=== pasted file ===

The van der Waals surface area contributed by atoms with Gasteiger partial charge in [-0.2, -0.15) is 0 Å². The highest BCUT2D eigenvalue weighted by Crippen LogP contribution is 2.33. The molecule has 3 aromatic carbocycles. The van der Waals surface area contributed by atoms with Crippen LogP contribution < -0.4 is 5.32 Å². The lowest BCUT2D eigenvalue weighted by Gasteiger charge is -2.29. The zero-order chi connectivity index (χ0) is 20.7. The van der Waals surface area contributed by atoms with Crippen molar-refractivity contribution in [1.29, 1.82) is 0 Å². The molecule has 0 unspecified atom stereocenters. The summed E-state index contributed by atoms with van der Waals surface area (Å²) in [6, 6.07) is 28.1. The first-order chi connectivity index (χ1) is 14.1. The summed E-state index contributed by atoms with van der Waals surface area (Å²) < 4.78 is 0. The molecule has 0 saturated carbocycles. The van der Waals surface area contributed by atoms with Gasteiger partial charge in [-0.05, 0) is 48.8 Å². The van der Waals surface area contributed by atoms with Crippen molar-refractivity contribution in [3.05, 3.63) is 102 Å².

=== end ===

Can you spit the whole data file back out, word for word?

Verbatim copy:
The van der Waals surface area contributed by atoms with Gasteiger partial charge in [-0.2, -0.15) is 0 Å². The highest BCUT2D eigenvalue weighted by Crippen LogP contribution is 2.33. The molecule has 3 aromatic carbocycles. The van der Waals surface area contributed by atoms with Crippen LogP contribution < -0.4 is 5.32 Å². The lowest BCUT2D eigenvalue weighted by Gasteiger charge is -2.29. The zero-order chi connectivity index (χ0) is 20.7. The van der Waals surface area contributed by atoms with Crippen molar-refractivity contribution in [1.29, 1.82) is 0 Å². The molecule has 0 unspecified atom stereocenters. The summed E-state index contributed by atoms with van der Waals surface area (Å²) in [6, 6.07) is 28.1. The first-order chi connectivity index (χ1) is 14.1. The summed E-state index contributed by atoms with van der Waals surface area (Å²) < 4.78 is 0. The molecule has 0 saturated carbocycles. The van der Waals surface area contributed by atoms with Gasteiger partial charge in [-0.05, 0) is 48.8 Å². The van der Waals surface area contributed by atoms with Crippen molar-refractivity contribution in [3.05, 3.63) is 102 Å².